Study: Stink Bug Stench In Cow Feed Doesn’t Transfer To Milk
HAGERSTOWN, Md. (AP/KDKA) – Scientists with the U.S. Agriculture Department have some tasty news for milk drinkers.
They say dairy cows that were given feed contaminated with brown marmorated stink bugs produced milk with no detectable stink bug odor.
Stink bugs can be a big problem in the Pittsburgh area, and with the warmer weather, more are coming out.
Frederick County Dairy Science Extension Agent Stanley Fultz said that the research was done at USDA labs in Beltsville, Md., and Wyndmoor, Pa.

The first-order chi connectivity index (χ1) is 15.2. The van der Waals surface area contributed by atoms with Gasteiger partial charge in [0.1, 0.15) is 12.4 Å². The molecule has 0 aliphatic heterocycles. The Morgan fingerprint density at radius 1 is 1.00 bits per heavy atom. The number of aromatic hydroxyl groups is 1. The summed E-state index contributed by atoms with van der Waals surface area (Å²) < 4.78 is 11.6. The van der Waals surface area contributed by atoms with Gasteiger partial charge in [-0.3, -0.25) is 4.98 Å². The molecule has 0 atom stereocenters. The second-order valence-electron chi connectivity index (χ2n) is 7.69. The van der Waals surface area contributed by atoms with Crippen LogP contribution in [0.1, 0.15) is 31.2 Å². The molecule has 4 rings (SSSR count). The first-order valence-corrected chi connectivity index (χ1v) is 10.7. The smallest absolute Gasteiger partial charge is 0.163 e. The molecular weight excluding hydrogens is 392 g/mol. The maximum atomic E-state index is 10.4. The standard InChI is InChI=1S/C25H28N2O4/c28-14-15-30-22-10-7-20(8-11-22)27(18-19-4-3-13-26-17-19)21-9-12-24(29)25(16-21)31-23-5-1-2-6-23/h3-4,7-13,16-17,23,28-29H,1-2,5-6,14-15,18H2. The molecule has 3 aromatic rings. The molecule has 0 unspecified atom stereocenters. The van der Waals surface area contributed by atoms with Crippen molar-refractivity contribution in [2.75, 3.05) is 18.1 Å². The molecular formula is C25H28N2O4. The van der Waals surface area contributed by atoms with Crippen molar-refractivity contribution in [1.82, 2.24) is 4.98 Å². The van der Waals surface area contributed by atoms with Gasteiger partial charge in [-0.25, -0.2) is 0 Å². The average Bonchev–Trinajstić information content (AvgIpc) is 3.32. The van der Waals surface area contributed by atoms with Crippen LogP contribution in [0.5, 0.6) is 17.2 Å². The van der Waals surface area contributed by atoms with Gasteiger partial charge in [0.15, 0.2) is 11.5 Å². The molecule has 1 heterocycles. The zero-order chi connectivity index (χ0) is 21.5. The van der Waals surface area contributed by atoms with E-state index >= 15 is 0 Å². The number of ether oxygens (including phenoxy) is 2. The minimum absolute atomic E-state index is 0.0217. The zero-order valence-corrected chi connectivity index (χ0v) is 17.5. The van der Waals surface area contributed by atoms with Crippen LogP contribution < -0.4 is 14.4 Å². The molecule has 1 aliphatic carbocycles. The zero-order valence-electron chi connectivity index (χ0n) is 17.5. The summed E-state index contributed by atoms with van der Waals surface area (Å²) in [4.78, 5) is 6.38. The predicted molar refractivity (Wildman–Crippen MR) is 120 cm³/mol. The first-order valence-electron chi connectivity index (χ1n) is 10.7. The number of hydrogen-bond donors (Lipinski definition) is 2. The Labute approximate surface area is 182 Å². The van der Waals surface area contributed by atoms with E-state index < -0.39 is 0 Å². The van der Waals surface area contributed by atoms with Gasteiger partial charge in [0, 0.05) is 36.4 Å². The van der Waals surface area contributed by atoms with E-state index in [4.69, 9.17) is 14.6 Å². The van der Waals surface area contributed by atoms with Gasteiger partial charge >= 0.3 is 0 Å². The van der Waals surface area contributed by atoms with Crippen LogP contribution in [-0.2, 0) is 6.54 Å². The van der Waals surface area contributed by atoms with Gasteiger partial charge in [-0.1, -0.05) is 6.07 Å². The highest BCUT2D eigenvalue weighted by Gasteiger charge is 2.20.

Researchers found no detectable odor in milk from cows that either ate stink bugs or had stink bug odor compounds placed into their stomachs.
Fultz says farmers can continue harvesting stinkbug-infested crops without concern that the odor will show up in the milk supply.
The findings will be published in the proceedings of the American Dairy Science Association’s annual meeting to be held in Indianapolis in July.
Now is the time to take steps to prevent future stink bug invasions in your home.
However, after all the snow and cold of this winter, the bugs are back and the first week or two of April is the ideal time to put out the traps.
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